In addition to the roller coaster ride through these relationships, we and the characters gradually learn their secrets and motives as both known and unknown to themselves. We think we learn the truth, then it is violently ripped away. We are largely left adrift and with ambiguity, yet the story is still satisfying because it feels real. Being in the field of psychology, I was struck by the authenticity of the emotions, the misperceptions and the misplaced assumptions. I believe this movie captures the complexity of relationships, motives and human truth better than any I've seen in recent memory.
    Expand
  11. Feb 17, 2014
    10
    Caught "The past" Asghar Farhadi's latest work last night in Isfahan" Farhadi's hometown" I gave ten star to the past like A separation but i confess that i like A separation more than this movie. The film was a masterpiece of Asghar Farhadi just like other film from this director. I hadn't been swept off my feet for a while, and The final sequence of the film had me amazing where name of Bérénice Bejo And Ali Mosaffa was appear in Céline and Samir hands masterfully. I will be shocked if this movie doesn't win an academy award and I hope heard the name Of Iran and Asghar Farhadi when the pocket will be open in this ceremony. This film start little late but when Ahmad and Lucie meet together for second time Farhadi enters first shock to the viewer. From this moments we can see specific signature of Farhadi's drama in this movie. Farhadi never talk about his movies explicitly but I guess purpose of The Past sending an alarm to the selfish man who's always run from his past or in other words its past decisions. This past decisions is impact in our life and the others that we like them to much and Farhadi says "Be careful of Bad effect" maybe for this Marie never let to Ahmad to explain the reason for departure because She believe That decisions is the starting point for adventures that occurred four years later.Similarly, we can determine to the relationship between Marie and Samir or decision of Lucie or Naïma's decision and Or even the Céline's decision. Expand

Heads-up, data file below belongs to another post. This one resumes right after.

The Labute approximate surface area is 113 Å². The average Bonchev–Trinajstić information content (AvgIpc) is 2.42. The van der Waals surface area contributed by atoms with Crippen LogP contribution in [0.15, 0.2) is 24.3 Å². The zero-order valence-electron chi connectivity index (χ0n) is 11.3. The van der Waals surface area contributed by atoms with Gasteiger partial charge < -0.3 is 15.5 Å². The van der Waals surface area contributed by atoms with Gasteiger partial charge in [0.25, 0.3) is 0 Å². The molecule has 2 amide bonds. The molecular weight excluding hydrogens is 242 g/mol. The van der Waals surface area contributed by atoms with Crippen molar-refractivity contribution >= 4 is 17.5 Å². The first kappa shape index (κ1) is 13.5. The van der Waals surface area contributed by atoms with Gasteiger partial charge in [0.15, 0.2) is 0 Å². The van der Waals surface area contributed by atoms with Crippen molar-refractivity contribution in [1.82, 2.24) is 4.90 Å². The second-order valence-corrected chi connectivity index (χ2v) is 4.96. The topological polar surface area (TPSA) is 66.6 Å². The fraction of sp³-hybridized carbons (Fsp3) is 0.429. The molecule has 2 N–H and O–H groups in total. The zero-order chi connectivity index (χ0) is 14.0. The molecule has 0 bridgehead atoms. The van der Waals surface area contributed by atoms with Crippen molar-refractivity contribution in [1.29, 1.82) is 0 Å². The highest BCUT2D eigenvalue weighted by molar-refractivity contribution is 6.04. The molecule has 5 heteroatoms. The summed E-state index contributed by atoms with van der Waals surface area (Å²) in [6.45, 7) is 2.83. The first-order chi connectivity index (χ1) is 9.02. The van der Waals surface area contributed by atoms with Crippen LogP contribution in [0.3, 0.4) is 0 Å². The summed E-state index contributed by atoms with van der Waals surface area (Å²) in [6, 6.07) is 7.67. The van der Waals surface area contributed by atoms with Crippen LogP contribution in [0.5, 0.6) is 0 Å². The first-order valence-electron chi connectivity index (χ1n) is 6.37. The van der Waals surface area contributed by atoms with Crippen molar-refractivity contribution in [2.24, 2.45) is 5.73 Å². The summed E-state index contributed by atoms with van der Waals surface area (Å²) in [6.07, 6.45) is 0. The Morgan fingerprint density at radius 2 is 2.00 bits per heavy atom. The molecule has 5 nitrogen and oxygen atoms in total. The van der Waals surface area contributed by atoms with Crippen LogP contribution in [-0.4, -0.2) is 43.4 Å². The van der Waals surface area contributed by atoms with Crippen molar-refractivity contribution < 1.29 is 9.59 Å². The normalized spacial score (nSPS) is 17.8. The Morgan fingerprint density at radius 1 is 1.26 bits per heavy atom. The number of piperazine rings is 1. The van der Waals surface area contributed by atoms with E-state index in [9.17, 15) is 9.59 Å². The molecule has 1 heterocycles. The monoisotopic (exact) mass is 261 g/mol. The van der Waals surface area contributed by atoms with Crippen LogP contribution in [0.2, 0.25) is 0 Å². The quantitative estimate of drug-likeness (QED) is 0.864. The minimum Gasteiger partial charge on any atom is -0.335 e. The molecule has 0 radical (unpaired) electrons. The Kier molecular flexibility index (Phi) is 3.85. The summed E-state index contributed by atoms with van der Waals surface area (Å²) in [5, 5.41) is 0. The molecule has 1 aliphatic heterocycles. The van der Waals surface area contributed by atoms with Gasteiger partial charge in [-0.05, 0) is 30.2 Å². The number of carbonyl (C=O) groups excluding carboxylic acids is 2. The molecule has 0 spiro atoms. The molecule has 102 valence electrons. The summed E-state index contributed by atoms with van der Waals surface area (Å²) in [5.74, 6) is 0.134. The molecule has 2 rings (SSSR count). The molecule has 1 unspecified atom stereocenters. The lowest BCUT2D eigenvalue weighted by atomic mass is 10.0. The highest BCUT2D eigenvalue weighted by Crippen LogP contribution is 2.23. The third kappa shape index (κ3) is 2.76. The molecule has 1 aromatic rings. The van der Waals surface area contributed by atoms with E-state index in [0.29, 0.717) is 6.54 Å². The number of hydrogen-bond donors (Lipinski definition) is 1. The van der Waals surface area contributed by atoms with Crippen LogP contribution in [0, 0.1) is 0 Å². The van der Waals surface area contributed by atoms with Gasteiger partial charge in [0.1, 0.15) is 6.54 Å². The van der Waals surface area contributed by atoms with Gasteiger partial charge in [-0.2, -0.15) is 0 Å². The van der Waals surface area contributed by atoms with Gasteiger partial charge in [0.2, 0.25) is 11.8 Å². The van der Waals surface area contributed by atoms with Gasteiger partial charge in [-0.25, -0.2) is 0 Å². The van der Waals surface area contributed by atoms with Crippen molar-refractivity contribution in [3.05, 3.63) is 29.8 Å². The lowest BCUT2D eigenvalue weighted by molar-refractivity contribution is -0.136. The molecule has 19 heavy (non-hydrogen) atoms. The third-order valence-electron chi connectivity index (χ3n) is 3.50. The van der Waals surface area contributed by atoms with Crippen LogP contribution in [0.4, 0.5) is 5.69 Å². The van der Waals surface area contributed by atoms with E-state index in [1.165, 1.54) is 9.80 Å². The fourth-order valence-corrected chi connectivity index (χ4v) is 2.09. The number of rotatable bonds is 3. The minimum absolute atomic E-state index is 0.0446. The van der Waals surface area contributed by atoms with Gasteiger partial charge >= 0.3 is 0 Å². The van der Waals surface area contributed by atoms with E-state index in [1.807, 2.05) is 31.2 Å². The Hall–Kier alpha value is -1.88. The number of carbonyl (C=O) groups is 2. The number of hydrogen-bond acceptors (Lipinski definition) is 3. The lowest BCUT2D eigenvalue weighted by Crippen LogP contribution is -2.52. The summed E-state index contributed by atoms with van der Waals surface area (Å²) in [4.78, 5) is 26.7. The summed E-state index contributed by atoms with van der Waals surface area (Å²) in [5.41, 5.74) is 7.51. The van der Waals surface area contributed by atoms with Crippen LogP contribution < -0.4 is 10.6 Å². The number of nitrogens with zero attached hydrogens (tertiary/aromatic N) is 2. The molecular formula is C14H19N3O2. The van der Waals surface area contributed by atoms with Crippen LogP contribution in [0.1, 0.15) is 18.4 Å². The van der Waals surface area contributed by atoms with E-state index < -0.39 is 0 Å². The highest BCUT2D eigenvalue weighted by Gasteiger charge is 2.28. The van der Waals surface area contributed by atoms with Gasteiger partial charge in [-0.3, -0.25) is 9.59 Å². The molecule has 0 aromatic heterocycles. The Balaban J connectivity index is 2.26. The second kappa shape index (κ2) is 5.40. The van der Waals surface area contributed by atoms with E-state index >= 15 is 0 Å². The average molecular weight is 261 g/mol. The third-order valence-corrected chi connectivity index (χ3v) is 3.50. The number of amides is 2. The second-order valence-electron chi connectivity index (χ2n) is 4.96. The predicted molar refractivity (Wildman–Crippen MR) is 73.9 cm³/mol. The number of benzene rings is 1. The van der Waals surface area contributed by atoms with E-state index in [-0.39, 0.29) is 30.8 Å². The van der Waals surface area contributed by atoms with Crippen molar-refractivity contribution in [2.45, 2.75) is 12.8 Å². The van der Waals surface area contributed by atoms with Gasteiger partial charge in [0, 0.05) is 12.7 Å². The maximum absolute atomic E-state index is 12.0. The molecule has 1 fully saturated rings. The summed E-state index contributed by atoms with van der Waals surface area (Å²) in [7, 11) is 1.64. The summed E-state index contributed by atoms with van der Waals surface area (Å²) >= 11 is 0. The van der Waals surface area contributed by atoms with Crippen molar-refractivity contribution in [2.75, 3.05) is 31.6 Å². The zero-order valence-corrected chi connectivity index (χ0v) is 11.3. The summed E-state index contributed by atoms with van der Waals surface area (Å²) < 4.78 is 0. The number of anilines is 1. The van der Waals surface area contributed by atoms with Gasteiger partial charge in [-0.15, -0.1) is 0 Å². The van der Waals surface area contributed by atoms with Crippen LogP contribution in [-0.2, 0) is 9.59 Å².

Metascore
85

Universal acclaim - based on 41 Critics

Critic score distribution:
  1. Positive: 38 out of 41
  2. Negative: 0 out of 41
  1. Reviewed by: Phil de Semlyen
    Mar 17, 2014
    80
    A bold, honest film about family life that showcases a terrifically unpeppy turn from Bejo.
  2. Reviewed by: Mike Scott
    Feb 20, 2014
    60
    These characters are so compelling that their stories are easy to get caught up in. As with "A Separation," Farhadi's drama never strikes a resoundingly false note -- which is a precious thing in movies lately -- and as such is a film that promises moving rewards.
  3. Reviewed by: Steve Persall
    Feb 19, 2014
    100
    With The Past, Farhadi again displays a gift for poking into corners of nondescript lives and discovering unique drama.